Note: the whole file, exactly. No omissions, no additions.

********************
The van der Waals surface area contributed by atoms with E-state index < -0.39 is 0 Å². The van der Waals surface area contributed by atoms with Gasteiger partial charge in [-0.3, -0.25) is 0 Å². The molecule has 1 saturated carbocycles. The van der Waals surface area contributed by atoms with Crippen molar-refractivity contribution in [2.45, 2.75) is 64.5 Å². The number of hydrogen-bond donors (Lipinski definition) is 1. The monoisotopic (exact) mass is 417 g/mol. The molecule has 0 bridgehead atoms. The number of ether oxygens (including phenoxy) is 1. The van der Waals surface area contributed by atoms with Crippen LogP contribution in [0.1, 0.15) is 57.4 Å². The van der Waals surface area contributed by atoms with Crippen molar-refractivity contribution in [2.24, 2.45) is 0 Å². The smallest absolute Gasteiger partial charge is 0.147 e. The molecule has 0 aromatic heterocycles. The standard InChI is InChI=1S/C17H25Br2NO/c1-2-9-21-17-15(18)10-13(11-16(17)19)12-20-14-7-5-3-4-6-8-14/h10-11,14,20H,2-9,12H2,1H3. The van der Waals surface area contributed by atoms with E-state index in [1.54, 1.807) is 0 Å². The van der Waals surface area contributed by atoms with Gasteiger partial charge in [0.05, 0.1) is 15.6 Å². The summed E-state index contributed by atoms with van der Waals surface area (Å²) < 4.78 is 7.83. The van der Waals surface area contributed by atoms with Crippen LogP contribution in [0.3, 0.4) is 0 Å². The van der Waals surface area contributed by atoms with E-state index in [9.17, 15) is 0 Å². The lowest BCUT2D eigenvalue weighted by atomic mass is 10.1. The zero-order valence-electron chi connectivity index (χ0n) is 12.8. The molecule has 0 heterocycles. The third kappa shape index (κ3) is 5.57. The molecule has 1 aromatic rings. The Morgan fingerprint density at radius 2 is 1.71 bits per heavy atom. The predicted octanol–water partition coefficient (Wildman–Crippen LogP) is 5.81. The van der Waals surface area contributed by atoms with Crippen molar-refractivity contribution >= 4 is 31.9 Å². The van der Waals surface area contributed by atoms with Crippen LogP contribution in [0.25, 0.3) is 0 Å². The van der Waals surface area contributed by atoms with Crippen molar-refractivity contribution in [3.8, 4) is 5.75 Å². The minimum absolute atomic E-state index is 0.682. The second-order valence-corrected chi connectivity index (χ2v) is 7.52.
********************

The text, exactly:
The van der Waals surface area contributed by atoms with E-state index < -0.39 is 0 Å². The van der Waals surface area contributed by atoms with Gasteiger partial charge in [-0.3, -0.25) is 0 Å². The molecule has 1 saturated carbocycles. The van der Waals surface area contributed by atoms with Crippen molar-refractivity contribution in [2.45, 2.75) is 64.5 Å². The number of hydrogen-bond donors (Lipinski definition) is 1. The monoisotopic (exact) mass is 417 g/mol. The molecule has 0 bridgehead atoms. The number of ether oxygens (including phenoxy) is 1. The van der Waals surface area contributed by atoms with Crippen LogP contribution in [0.1, 0.15) is 57.4 Å². The van der Waals surface area contributed by atoms with Crippen molar-refractivity contribution in [2.24, 2.45) is 0 Å². The smallest absolute Gasteiger partial charge is 0.147 e. The molecule has 0 aromatic heterocycles. The standard InChI is InChI=1S/C17H25Br2NO/c1-2-9-21-17-15(18)10-13(11-16(17)19)12-20-14-7-5-3-4-6-8-14/h10-11,14,20H,2-9,12H2,1H3. The van der Waals surface area contributed by atoms with E-state index in [1.54, 1.807) is 0 Å². The van der Waals surface area contributed by atoms with Gasteiger partial charge in [0.05, 0.1) is 15.6 Å². The summed E-state index contributed by atoms with van der Waals surface area (Å²) < 4.78 is 7.83. The van der Waals surface area contributed by atoms with Crippen LogP contribution in [0.3, 0.4) is 0 Å². The van der Waals surface area contributed by atoms with E-state index in [9.17, 15) is 0 Å². The lowest BCUT2D eigenvalue weighted by atomic mass is 10.1. The zero-order valence-electron chi connectivity index (χ0n) is 12.8. The molecule has 0 heterocycles. The third kappa shape index (κ3) is 5.57. The molecule has 1 aromatic rings. The Morgan fingerprint density at radius 2 is 1.71 bits per heavy atom. The predicted octanol–water partition coefficient (Wildman–Crippen LogP) is 5.81. The van der Waals surface area contributed by atoms with Crippen molar-refractivity contribution >= 4 is 31.9 Å². The van der Waals surface area contributed by atoms with Crippen LogP contribution in [0.25, 0.3) is 0 Å². The van der Waals surface area contributed by atoms with Crippen molar-refractivity contribution in [3.8, 4) is 5.75 Å². The minimum absolute atomic E-state index is 0.682. The second-order valence-corrected chi connectivity index (χ2v) is 7.52.